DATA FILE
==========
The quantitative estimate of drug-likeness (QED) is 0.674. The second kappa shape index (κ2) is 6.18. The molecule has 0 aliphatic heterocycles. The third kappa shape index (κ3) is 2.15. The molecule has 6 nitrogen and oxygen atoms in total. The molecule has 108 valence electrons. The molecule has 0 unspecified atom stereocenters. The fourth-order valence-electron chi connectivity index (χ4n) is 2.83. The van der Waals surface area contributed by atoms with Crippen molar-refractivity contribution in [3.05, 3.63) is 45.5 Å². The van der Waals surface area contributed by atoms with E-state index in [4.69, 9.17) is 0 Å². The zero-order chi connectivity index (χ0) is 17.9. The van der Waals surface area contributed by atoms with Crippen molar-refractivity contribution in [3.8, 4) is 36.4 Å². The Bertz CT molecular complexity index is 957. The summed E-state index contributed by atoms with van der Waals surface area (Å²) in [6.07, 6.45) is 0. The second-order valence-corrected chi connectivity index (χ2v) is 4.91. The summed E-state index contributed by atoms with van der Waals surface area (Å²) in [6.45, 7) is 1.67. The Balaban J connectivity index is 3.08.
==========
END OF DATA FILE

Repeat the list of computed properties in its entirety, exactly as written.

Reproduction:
The quantitative estimate of drug-likeness (QED) is 0.674. The second kappa shape index (κ2) is 6.18. The molecule has 0 aliphatic heterocycles. The third kappa shape index (κ3) is 2.15. The molecule has 6 nitrogen and oxygen atoms in total. The molecule has 108 valence electrons. The molecule has 0 unspecified atom stereocenters. The fourth-order valence-electron chi connectivity index (χ4n) is 2.83. The van der Waals surface area contributed by atoms with Crippen molar-refractivity contribution in [3.05, 3.63) is 45.5 Å². The van der Waals surface area contributed by atoms with E-state index in [4.69, 9.17) is 0 Å². The zero-order chi connectivity index (χ0) is 17.9. The van der Waals surface area contributed by atoms with Crippen molar-refractivity contribution in [3.8, 4) is 36.4 Å². The Bertz CT molecular complexity index is 957. The summed E-state index contributed by atoms with van der Waals surface area (Å²) in [6.07, 6.45) is 0. The second-order valence-corrected chi connectivity index (χ2v) is 4.91. The summed E-state index contributed by atoms with van der Waals surface area (Å²) in [6.45, 7) is 1.67. The Balaban J connectivity index is 3.08.